Dividends and buybacks are reversed.
At the end of the first quarter, there were serious concerns that dividend and share buyback levels would be sharply cut. There were layoffs, but there is good news against the backdrop of bad news.
Good and bad news about dividends
For dividend lovers, the end of the first and the beginning of the second quarter looked pretty depressing. Forty-two of the S&P 500 - almost 10% - have suspended dividend payments entirely, and 25 have cut dividend payments, in some cases significantly.
“It was unprecedented,” said Howard Silverblatt of S&P Dow Jones Indices. "No company has suspended dividend payments in 2018 or 2019."
But when the economy reopened, things began to change. Five of the 42 companies that have suspended dividend payments have restored their dividends, at least in part.
Even when some companies recovered dividends, many more companies continued what they had done for years: increased dividends.
This year, 216 companies have increased their dividends.
Bottom Line: Silverblatt estimates the S&P 500 will pay $ 479.1 billion in dividends in 2020, just 1.3% below the 2019 record of $ 485.5 billion.
Bad news: The S&P is only yielding 1.6%, one of the lowest dividend yields in decades.
Buybacks bounced off second-quarter lows, but companies issued many more shares
The second quarter started off badly as companies sought to maintain liquidity by cutting back buybacks. How much? In the first quarter, S&P 500 companies bought back $ 199 billion of their own shares. In the second quarter, that figure fell to $ 89 billion, more than 50% less, according to Goldman Sachs.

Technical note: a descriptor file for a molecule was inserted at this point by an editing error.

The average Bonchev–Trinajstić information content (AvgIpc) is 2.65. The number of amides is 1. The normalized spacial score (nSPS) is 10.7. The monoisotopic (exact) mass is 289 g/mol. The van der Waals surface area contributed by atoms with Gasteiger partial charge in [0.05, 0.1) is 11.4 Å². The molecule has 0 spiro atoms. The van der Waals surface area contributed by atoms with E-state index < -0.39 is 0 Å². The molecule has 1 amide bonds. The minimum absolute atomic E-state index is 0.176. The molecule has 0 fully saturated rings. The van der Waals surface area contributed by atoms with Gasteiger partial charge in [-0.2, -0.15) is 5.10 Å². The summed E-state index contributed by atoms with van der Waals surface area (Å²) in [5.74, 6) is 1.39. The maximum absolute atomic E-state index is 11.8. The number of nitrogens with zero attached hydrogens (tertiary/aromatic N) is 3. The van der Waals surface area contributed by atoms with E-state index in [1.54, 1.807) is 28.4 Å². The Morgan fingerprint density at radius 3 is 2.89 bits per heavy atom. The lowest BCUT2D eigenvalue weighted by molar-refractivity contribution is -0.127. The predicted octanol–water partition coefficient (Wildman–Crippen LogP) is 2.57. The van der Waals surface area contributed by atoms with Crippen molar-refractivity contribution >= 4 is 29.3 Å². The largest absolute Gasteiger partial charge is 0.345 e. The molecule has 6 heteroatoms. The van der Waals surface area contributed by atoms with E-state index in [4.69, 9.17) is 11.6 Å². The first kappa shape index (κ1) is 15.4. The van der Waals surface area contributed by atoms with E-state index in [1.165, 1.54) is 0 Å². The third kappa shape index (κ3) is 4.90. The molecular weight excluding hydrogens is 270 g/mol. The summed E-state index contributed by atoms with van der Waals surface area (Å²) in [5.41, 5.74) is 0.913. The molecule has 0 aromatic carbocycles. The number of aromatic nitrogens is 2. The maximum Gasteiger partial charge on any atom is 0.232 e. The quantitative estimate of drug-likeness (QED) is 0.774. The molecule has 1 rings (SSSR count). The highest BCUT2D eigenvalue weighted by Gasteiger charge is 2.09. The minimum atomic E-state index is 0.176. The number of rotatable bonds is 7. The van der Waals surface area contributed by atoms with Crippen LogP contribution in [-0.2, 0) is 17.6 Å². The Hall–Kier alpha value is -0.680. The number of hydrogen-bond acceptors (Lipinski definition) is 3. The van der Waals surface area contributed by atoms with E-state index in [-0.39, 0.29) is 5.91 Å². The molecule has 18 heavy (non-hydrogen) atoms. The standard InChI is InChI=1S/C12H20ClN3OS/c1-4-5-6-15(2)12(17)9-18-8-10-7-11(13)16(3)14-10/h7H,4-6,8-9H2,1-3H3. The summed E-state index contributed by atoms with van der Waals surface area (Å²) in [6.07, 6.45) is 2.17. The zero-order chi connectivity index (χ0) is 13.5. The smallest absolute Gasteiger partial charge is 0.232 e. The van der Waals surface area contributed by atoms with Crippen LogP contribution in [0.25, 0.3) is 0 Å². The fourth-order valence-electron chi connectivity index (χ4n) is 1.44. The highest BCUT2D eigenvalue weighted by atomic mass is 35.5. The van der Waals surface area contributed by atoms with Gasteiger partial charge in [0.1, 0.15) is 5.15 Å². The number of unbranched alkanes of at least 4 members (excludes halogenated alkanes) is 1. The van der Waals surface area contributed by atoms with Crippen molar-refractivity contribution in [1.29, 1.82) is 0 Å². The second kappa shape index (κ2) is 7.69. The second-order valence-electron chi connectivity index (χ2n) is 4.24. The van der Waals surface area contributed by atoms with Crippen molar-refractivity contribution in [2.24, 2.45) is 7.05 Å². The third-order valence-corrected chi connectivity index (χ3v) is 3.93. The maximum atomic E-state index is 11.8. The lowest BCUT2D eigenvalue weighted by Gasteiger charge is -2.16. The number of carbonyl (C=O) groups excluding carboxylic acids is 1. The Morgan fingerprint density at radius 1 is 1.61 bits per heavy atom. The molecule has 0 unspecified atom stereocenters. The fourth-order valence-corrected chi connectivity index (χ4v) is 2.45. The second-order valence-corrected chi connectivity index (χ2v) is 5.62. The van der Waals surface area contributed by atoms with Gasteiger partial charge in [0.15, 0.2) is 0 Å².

But then a funny thing happened. Like profits that bottomed out in the second quarter, buybacks also fell.
Goldman estimates that $ 112 billion was bought in the third quarter, up 26% from the second quarter, and Goldman estimates that $ 125 billion will be bought back in the fourth quarter.
This is good news. The bad news is that as gross buybacks rise, companies are also issuing a lot more new shares, according to Brian Reynolds, who tracks buybacks at Reynolds Strategy. Result: Net buybacks - by how many buybacks increase or decrease the total number of shares - were flat in the second quarter and will likely remain unchanged for the rest of the year as well: “The average company reported a 0.1% increase in shares this quarter. compared with a 0.6% decline in stocks a year ago, ”Reynolds said in a recent post.
The increase in the number of shares means that corporations cannot count on buybacks to increase their earnings. Reynolds noted that the S&P Buyback Index, which is made up of the 100 S&P companies that are most actively buying back their shares, also moved from cutting to increasing the number of their shares. Ranking leaders include MGM, Best Buy, Qualcomm, Kansas City Southern, Lennar, Cummins, and Xerox.
“A year ago, less than 20% of companies in this group increased their share of shares. Now it is 44%. This is an amazing shift, ”he said.
What does all this mean for investors? This year, the S&P Buyback Index showed flaws as investors bought out companies that had high buyback rates for other market segments in 2019.
Reynolds concludes that it may be time for those companies that can still aggressively buy back to outpace growth: “In terms of momentum, it looks like stocks in companies that can still buy back their shares are approaching. the moment we want to redeem them on weakness. "
Speaking of the increase in buybacks: After the closure, Microsoft announced that it had sharply increased its buybacks in the third quarter, from $ 5.8 billion in the second quarter to $ 6.74 billion.